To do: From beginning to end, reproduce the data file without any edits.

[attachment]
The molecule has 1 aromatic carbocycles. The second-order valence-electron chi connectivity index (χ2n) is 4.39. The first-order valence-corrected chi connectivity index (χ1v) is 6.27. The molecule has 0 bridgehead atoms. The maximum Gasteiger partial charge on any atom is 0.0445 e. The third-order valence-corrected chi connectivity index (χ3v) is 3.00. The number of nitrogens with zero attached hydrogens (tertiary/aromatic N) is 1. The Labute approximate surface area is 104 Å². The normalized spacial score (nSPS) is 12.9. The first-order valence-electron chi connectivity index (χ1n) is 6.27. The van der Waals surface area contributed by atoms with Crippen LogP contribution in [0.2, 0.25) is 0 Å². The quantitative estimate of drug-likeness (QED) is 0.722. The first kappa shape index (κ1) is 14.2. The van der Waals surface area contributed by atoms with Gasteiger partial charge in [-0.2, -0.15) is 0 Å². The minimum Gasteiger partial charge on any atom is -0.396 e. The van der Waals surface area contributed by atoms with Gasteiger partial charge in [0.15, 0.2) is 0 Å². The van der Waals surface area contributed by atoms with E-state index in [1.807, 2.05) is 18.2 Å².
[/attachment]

The molecule has 1 aromatic carbocycles. The second-order valence-electron chi connectivity index (χ2n) is 4.39. The first-order valence-corrected chi connectivity index (χ1v) is 6.27. The molecule has 0 bridgehead atoms. The maximum Gasteiger partial charge on any atom is 0.0445 e. The third-order valence-corrected chi connectivity index (χ3v) is 3.00. The number of nitrogens with zero attached hydrogens (tertiary/aromatic N) is 1. The Labute approximate surface area is 104 Å². The normalized spacial score (nSPS) is 12.9. The first-order valence-electron chi connectivity index (χ1n) is 6.27. The van der Waals surface area contributed by atoms with Crippen LogP contribution in [0.2, 0.25) is 0 Å². The quantitative estimate of drug-likeness (QED) is 0.722. The first kappa shape index (κ1) is 14.2. The van der Waals surface area contributed by atoms with Gasteiger partial charge in [-0.2, -0.15) is 0 Å². The minimum Gasteiger partial charge on any atom is -0.396 e. The van der Waals surface area contributed by atoms with Gasteiger partial charge in [0.15, 0.2) is 0 Å². The van der Waals surface area contributed by atoms with E-state index in [1.807, 2.05) is 18.2 Å².